Myth 3: Flaxseed oil, rich in ALA, is superior to fish oil containing DHA and EPA
Fact : Flaxseed oil is indeed beneficial, but it's not a complete substitute for omega-3 fish oil. This is because flaxseed oil doesn’t significantly boost DHA levels, a vital fatty acid. Contrary to some claims, the body's ability to convert ALA in flaxseed oil to DHA is minimal and not sufficient to meet the body’s requirements, owing to the more complex structure of the DHA molecule compared to ALA.
For instance, EPA, with its 20 carbon molecules and 5 double bonds, is less complex than DHA. Hence, converting EPA to DHA is challenging for the body, as it involves adding extra carbon bonds and a double bond. Conversely, converting DHA to EPA is more straightforward. This is because removing molecular components is generally simpler than adding new ones.
Adding to the complexity, ALA has fewer carbon molecules than EPA, with just 18. Therefore, for the body to use ALA effectively, it would first have to convert ALA to EPA, then to DHA - a process that's not typically efficient.
In conclusion, both flaxseed oil and fish oil have individual benefits, however, fish oil could be more beneficial in common areas of wellness, including cardiovascular health and reducing inflammation.
Fact: Contrary to a strange claim made by some marketers, the "toothpick poke test" is not a reliable method to check for contaminants in fish oil. This test involves piercing fish oil capsules, extracting their contents into a small container like a thimble, and then freezing it. The idea is if a toothpick can pierce the frozen oil, it’s not contaminated.
However, the freezing point of fish oil does not correlate with its purity. True contamination levels require advanced lab analysis, often measuring contaminants in extremely small quantities.
Myth 5: Pure fish oil should be able to dissolve Styrofoam
Fact: This is another misleading marketing tactic spread via a YouTube video since 2013 and resurfaced on TikTok recently. It's an eye-catching trick, but scientists say it's not the best way to judge a health product like fish oil.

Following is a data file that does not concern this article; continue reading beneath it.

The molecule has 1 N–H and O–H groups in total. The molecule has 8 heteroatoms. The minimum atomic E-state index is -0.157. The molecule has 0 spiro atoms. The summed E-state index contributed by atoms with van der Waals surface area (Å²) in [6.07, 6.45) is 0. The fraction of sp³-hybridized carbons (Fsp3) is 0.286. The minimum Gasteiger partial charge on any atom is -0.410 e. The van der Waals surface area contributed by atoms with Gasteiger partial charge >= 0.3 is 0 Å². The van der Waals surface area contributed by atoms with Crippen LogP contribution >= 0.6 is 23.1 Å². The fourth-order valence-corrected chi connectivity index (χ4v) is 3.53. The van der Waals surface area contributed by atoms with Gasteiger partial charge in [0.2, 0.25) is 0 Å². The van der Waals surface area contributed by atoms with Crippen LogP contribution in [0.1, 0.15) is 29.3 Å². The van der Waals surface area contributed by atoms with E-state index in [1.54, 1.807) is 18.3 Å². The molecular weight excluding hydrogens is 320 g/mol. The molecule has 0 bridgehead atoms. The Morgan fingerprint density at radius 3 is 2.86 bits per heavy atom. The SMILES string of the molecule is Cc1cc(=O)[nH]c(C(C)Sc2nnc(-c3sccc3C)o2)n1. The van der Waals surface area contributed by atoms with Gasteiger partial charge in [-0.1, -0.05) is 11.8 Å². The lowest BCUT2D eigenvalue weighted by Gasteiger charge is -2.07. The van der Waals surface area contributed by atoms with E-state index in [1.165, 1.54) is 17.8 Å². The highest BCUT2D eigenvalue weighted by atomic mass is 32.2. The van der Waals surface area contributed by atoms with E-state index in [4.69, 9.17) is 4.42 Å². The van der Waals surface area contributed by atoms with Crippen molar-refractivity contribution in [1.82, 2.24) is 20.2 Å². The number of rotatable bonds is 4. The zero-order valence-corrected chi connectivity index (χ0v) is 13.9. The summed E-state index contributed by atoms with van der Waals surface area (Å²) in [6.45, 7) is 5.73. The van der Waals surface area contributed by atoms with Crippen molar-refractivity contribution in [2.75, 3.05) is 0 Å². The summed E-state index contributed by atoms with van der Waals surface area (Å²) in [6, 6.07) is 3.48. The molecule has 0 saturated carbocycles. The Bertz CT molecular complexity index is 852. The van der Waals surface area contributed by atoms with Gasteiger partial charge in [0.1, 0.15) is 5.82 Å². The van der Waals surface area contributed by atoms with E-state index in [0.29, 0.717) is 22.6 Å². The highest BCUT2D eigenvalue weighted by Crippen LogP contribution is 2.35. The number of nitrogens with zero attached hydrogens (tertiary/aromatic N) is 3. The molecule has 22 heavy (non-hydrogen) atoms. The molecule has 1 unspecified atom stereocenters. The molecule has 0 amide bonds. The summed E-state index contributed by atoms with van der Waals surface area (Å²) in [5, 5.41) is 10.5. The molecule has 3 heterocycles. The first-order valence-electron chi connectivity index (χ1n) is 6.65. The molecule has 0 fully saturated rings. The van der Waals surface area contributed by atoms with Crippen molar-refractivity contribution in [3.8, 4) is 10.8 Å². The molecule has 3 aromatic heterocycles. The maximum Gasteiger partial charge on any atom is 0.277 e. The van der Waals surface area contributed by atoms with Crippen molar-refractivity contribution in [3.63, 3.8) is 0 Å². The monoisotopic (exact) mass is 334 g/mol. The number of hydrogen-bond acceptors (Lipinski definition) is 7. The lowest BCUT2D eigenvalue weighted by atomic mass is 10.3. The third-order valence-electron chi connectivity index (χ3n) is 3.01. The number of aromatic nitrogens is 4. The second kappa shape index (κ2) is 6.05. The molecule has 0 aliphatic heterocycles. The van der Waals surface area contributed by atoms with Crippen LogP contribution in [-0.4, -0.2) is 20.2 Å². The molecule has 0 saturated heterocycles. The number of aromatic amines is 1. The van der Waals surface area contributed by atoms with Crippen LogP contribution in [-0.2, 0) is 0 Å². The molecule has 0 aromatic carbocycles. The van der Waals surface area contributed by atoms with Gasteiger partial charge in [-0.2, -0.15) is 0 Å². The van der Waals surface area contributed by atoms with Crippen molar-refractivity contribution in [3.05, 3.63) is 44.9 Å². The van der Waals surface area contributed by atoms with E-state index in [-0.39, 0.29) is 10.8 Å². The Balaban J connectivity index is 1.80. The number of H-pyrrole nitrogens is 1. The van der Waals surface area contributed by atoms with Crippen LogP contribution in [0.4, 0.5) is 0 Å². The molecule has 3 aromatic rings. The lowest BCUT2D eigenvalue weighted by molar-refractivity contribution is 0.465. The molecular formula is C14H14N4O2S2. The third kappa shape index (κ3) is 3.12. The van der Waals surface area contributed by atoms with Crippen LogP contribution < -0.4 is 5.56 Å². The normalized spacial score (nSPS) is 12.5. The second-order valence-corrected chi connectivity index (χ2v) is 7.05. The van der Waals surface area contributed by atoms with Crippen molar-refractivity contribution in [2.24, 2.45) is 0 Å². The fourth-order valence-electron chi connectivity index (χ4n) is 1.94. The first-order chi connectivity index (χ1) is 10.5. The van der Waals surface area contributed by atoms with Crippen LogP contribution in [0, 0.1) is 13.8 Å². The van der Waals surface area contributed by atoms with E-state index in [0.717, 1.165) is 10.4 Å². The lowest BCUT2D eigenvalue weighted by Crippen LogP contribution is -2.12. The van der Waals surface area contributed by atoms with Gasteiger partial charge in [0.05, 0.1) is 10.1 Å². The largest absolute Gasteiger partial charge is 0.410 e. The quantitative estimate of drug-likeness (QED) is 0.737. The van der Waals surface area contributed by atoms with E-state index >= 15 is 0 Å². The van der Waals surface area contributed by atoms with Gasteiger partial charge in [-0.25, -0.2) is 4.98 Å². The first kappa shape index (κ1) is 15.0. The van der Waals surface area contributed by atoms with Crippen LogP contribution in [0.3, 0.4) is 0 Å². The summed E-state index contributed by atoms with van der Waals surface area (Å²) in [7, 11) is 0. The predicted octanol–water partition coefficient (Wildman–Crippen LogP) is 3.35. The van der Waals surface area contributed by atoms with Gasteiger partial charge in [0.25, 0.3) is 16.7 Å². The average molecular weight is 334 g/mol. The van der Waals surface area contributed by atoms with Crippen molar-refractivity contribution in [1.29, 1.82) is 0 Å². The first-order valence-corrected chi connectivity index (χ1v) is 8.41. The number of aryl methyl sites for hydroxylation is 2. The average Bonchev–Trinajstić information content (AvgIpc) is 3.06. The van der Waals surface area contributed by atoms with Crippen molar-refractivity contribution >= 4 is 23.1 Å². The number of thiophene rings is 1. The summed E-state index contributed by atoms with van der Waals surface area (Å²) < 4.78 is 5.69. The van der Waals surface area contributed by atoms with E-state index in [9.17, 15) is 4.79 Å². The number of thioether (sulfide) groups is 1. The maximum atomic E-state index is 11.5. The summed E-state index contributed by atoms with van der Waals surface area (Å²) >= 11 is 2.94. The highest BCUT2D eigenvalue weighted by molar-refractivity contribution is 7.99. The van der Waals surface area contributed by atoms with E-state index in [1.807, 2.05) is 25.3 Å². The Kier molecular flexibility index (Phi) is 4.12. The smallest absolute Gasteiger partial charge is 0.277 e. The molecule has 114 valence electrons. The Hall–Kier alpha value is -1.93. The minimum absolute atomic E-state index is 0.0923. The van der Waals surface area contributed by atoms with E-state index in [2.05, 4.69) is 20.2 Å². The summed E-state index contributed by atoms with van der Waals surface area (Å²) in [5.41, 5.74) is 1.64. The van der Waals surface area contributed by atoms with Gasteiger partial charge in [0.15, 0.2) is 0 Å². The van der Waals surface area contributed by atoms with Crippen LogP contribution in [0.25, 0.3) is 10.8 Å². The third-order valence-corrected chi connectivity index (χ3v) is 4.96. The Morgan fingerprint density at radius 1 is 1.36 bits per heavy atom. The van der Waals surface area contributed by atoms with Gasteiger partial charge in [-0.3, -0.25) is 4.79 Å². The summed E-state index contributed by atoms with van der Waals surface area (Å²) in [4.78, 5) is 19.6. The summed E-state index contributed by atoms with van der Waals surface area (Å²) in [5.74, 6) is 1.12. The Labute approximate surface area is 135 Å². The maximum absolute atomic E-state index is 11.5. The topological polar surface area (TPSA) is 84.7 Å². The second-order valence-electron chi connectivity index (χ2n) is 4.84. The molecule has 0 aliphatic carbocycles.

Here's the simple science: all oils, including the ones we eat, can make Styrofoam break down. This isn't dangerous or a sign of bad quality; it's just what happens when these two materials meet. Think of it like salt melting ice—it's just what salt does.
By its nature, polystyrene dissolves in some long-chain fatty acids found in natural fats and oils. This is not even a chemical reaction: just like sugar dissolves in water, polystyrene happens to dissolve in some types of fatty acids. And highly purified concentrated Omega-3 fish oils are one of the things that dissolve polystyrene. USANA
Why do some fish oils dissolve Styrofoam faster and some others slower?
There are two forms of Fish Oil Omega-3 fatty acids which are triglycerides (TG) and ethyl esters (EE). TG forms of fish oil take longer to react with Styrofoam than EE forms of fish oil. Both are beneficial and are similar to each other in stability, efficacy and absorption.
In short, the claim that the TG form is, in any clinically significant way, more advantageous or beneficial than the EE form is not supported by credible science at this time. The EE form has been used in the majority of cardiovascular-related clinical trials showing the benefit of omega-3s and is the choice for the National Eye Institute’s AREDS 2 trial now in progress. The EE form enjoys a strong safety profile when taken as directed, and a more highly concentrated, prescription EE product is approved by the FDA. Science-based health
You may also be interested to see Debunking Tiktok Myths: Nano Singapore Confronts “Fake Science” on Fish Oil Efficacy and Safety
All the content on this blog, including medical opinion and any other health-related information, are solely to provide information only. Any information/statements on this blog are not intended to diagnose, treat, cure or prevent any disease, and should NOT be a substitute for health and medical advice that can be provided by your own physician/medical doctor. We at Nano Singapore Shop, encourage you to consult a doctor before making any health or diet changes, especially any changes related to a specific diagnosis or condition.